Zack and Miri Make a Porno

Movie Information

The Story: Two down-on-their-luck lifelong friends decide to make a skin flick in order to pay their bills. The Lowdown: An extremely adult sex comedy from Kevin Smith, which shows the director’s continuing maturity as both a writer and a director, but trades too much on hit-and-miss vulgarity to be as funny as it could have been.
Genre: Crass Sex Comedy
Director: Kevin Smith
Starring: Seth Rogen, Elizabeth Banks, Craig Robinson, Jason Mewes, Traci Lords, Justin Long
Rated: R

Director Kevin Smith is back, with the usual array of controversy not far behind. Whether it be the perceived anti-Catholic stance of Dogma (1999), the supposed homophobic leanings of Jay and Silent Bob Strike Back (2001) or late film critic Joel Siegel walking out of Clerks II (2006) due to a scene of interspecies erotica—not to mention the controversial idea that Jersey Girl (2004) was even made in the first place—brouhaha is part and parcel of Smith the filmmaker. And his latest, Zack and Miri Make a Porno, is no different.

Apparently, just the idea of a film about pornography is enough to vex some, as one local theater chain has listed the movie as Zack and Miri Make a Movie in their newspaper ads. Never mind the person who doesn’t pay attention to ratings or plot synopses and wanders into the film one lazy afternoon to find out exactly what kind of movie Zack and Miri are making. Nevertheless, the controversy attached to this film—like Smith’s previous efforts—is not the movie. And this is an important distinction. Zack and Miri is as much about porn as Clerks II is about bestiality. The film is really about the characters. The bawdy obscenity is simply a bonus.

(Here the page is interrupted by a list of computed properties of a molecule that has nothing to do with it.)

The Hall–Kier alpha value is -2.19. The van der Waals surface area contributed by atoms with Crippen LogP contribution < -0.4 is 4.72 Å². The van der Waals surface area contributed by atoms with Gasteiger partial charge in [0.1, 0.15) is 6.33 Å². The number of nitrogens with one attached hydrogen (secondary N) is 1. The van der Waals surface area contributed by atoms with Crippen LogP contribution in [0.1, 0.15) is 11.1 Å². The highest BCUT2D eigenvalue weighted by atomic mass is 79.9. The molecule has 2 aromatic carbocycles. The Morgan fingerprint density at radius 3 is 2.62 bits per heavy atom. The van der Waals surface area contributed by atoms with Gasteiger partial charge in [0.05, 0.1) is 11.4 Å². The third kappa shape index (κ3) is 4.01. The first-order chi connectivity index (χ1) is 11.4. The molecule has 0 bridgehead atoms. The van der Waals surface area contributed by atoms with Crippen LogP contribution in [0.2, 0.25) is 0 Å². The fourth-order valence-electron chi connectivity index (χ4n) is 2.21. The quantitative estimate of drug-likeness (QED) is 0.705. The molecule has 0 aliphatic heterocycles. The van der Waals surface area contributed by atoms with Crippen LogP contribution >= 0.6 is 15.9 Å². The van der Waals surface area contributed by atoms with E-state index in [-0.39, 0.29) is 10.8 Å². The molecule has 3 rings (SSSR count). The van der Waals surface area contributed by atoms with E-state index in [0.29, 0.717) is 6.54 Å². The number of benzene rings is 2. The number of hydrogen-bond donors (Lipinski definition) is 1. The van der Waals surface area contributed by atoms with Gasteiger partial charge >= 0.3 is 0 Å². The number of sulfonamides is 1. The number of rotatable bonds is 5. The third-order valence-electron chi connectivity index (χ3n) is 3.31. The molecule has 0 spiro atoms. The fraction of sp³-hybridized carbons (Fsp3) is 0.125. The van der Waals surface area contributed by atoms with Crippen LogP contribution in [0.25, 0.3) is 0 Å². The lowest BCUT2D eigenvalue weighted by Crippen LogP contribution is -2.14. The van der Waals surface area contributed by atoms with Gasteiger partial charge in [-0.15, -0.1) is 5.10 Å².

It should be noted that this isn’t a movie for the easily offended. It’s about as R-rated as R-rated can be, filled with the usual Smith-ian impropriety, but this time with added unadulterated nudity (most of which—like that of Smith regular Jason Mewes’ character—is of the duck-and-cover variety) and a very matter-of-fact attitude towards sex. The gist of the film’s plot is laid out in the title. Slacker coffee-shop employee Zack (Seth Rogen) and his roommate and lifelong buddy Miri (Elizabeth Banks) decide to make a skin flick with their friends in order to pay off their utilities. But within all the lasciviousness inherent in the story, there’s a genuine care for the characters. The movie becomes a very unconventional, ultimately sweet-tempered romantic comedy, as formerly platonic friends Zack and Miri come to terms with the idea that they have feelings for one another.

Much like Smith’s Chasing Amy (1997), Zack and Miri deals with the complex nature of sex and friendship; but unlike the former, it’s built within the unorthodox framework of making amateur porn. Smith as the hopeless romantic is on full display here, as is his maturation as both a writer and filmmaker. Sure, much of his direction is uneventful. But there are some attempts at pushing himself cinematically, such as the scene that matches what’s on-screen with the Pixies’ “Hey” on the soundtrack. While the scene doesn’t quite carry the emotional impact it wants, it’s still a game attempt at trying something more.

Nonetheless, Zack and Miri feels like it’s missing something. Some of it is that the ideas and observations put forth by Smith don’t seem quite as astute or fresh as compared to those in Chasing Amy or even Clerks II. And Smith’s relentless pop-culture references are starting to feel uninspired, or worse, like old hat (Kevin Smith likes Star Wars? Unbelievable!).

Most of the film’s shortcomings, however, seem to be connected to the film’s sordid sense of humor, which is hit-and-miss. Some of it can be hilarious. Justin Long as a gay porn star steals the 10 minutes of screen time he gets, and Craig Robinson (Pineapple Express) and Mewes (especially his description of a “Dutch Rudder”) get a few laughs. But too much of the humor seems predicated on the idea that Rogen spouting expletives is inherently funny. And it’s not.

For Smith fans, none of this may matter, but for the uninitiated, the fact that the movie feels a bit slight might turn out to be a deal breaker. Rated R on appeal for strong crude sexual content, including dialogue, graphic nudity and pervasive language.


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